In the last post, we saw that the Hispanic-non Hispanic White score gap was 0.8 SD in the NLSY 97.* The majority of Hispanics are Mexican and this differential is no less than that between non-Hispanic Whites in the US and Mexicans in Mexico. We also saw that the gap between third generation Hispanics and third generation non-Hispanic Whites was 0.3 standard deviations less than this. Some might interpret this generational difference in purely environmental terms. But “Hispanic” is an ethnolingual, not racial, designation. It’s inclusive except when the MSM self-servingly deems otherwise. George Zimmerman, for example, is properly Hispanic not in part but in full because his mother was Hispanic and because Hispanicity is not a linear function of blood quantum. Given the non trivial intermarriage rate between non-Hispanic Whites and Hispanics, one might propose that part of the Hispanic generational effect is genetically conditioned via admixture. Such a hypothesis would predict that the Hispanic offspring of two Hispanics would perform worse than the Hispanic offspring of mixed ethnic parentage. To investigate, I returned to the Add health study and decomposed scores by parentage. The variables are noted below. A statistically significant difference was found between third generation Hispanics who had two Hispanic parents and those who had one Hispanic and one non-Hispanic White parent. Third generation Hispanics with two Hispanic parents performed no different from second generation Hispanics. It’s notable that more than one third of 3rd generation Hispanics in this sample have a non-Hispanic White parent, while, based on marriage demographics, one would expect less than one fifth. The discrepancy might be explained by sampling bias, resulting from parental non responses.
One might point out that the offspring of one non-Hispanic White and one Hispanic parent perform little different from those of two non-Hispanic White parents. But this is accountable, from a genetic perspective, by the fact that most non Hispanic White-Hispanic parings involve Hispanics who identify, racially, as white and who, presumably, have a higher degree of Caucasoid admixture (or, possibly, benefited from a higher degree of cross assortative mating for intelligence and Caucasoid phenotypes.) Consistent with this interpretation, self identifying White Hispanics in this sample slightly out-perform self identifying non-white Hispanics.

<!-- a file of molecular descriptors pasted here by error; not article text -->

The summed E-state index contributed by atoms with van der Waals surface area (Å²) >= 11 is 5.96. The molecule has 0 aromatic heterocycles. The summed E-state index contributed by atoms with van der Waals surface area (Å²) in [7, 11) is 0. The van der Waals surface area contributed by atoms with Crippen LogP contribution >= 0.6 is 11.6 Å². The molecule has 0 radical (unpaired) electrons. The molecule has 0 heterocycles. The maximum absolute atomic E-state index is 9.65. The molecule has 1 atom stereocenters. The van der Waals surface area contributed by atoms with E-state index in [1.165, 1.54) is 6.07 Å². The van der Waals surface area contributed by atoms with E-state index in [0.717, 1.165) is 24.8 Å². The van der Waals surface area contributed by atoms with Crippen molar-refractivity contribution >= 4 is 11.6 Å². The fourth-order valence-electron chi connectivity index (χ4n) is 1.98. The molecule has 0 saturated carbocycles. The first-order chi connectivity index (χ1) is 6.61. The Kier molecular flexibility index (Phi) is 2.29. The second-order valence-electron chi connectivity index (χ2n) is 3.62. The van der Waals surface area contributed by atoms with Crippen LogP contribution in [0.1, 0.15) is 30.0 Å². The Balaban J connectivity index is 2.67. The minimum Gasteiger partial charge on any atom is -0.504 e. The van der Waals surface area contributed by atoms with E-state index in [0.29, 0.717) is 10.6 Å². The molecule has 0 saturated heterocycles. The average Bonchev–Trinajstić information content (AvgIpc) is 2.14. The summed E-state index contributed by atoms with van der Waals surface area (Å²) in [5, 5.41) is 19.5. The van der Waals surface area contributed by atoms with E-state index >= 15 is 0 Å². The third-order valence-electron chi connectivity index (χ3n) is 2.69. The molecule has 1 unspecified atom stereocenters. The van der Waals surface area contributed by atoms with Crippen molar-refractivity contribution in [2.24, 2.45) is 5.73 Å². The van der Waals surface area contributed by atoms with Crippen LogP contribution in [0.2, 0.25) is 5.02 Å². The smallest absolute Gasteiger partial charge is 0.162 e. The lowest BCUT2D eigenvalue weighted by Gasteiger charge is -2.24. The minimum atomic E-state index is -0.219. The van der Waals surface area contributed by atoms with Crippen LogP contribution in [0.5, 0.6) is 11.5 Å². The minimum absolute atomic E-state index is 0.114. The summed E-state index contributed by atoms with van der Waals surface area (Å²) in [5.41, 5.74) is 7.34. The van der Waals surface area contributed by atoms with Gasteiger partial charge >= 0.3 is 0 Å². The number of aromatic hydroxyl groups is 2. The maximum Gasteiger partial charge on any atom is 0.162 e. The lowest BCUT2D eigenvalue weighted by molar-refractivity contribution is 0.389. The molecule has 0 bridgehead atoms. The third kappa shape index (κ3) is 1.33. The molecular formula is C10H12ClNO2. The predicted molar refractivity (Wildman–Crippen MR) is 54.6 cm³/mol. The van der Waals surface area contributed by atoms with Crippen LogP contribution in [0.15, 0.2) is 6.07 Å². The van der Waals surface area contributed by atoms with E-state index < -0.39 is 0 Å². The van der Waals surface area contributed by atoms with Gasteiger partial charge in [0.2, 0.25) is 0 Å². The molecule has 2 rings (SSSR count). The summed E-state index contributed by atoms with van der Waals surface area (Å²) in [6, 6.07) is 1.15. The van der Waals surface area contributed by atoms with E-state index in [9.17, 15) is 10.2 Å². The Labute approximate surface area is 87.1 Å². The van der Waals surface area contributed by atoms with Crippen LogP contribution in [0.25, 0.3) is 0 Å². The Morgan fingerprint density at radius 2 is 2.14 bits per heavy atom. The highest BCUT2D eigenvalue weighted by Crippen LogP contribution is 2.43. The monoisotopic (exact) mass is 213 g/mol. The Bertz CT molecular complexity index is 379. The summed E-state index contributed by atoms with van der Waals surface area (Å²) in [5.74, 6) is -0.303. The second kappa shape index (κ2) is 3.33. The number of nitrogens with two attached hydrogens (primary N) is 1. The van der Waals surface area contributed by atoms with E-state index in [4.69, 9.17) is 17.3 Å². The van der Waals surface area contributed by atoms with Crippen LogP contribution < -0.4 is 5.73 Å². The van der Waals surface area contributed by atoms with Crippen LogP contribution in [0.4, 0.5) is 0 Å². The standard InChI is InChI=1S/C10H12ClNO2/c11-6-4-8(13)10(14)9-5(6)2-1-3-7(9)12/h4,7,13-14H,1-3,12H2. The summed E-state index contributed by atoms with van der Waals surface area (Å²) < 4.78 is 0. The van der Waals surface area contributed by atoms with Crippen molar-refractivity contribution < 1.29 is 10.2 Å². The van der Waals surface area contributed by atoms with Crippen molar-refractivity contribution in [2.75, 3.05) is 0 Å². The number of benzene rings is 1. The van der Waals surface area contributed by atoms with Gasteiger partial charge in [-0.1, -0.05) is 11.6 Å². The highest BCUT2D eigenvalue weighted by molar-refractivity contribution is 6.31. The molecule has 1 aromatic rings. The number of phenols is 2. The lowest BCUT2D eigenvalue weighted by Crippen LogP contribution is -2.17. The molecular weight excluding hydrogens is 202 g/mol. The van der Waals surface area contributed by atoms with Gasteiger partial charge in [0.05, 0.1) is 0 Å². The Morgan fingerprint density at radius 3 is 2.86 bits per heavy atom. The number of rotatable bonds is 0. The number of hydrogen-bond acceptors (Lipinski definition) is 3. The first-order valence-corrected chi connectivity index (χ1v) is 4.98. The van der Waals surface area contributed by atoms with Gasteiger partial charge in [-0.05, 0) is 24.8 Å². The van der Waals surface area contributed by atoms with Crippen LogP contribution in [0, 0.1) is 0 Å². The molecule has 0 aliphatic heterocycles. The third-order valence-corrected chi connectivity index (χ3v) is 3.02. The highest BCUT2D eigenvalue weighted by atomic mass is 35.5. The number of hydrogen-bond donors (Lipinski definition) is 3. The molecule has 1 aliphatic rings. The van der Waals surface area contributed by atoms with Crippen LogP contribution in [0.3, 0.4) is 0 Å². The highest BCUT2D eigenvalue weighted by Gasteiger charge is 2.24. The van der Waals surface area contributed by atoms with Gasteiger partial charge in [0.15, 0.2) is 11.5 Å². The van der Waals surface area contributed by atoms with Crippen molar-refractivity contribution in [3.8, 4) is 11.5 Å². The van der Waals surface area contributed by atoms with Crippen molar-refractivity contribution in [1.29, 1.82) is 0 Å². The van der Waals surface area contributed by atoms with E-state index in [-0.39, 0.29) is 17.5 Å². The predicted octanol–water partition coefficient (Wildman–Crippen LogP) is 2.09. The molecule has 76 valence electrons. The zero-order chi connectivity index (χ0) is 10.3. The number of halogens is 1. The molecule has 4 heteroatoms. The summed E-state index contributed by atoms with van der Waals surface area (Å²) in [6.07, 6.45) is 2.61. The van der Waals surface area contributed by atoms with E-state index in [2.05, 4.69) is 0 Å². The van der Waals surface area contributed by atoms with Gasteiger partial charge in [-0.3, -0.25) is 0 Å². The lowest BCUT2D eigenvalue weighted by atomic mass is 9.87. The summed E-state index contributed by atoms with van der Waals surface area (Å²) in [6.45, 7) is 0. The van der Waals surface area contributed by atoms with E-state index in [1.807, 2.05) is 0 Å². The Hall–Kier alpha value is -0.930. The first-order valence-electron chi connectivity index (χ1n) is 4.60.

This, admittedly, is weak evidence, given the sample size and the cultural loadedness of the assessment, for what we might term a Arnaz-Ball effect, named after the comedic couple. But it’s corroborated by statistically significant correlations between Caucasian phenotypes and indexes of IQ, which I was able to find amongst first, second, and, importantly, third generation Hispanic immigrants in both the (nationally representative) Add health and NLSY 97 samples. Below are the relevant correlations concerning third generation Hispanics. (The color scales used in the NLSY97 and ADD health run in opposite directions, so despite the differences in signs (below) the association goes in the same: lighter complexion, higher IQ.) To note, The magnitudes of these are no less than those of the respective correlations found in the African American population (refer to my pioneering, if perfunctory posts on “colorism“.)
National Longitudinal Survey of Youth 1997
*“Hispanic” is an ethnolingual designation which describes those with cultural and linguistic ties to Latin America; generally, it describes people who have recent Latin American ancestry. “White,” on the other hand, is an ethnoracial or racial designation, which describes, usage depending, either individual with substantial cultural and genetic ties to historic Europe or those who are of, primarily, West Eurasian stock. The two groupings are not exclusive and overlap. Some Hispanics are White and some Whites are Hispanics. When comparing Hispanics to Whites we are making an aquatic animals to mammals comparison, which is permissible when dealing with mean differences. Sometimes it’s informative to distinguish non-Hispanic Whites from all Whites and to compare them to Hispanics. This is equivalent to comparing non-aquatic mammals to aquatic animals. Properly, the two groups under discussion are “non-Hispanics Whites” and “Hispanics,” but the modifier “non-Hispanic” is cumbersome, so sometimes “White” is used to designate “non-Hispanic White.”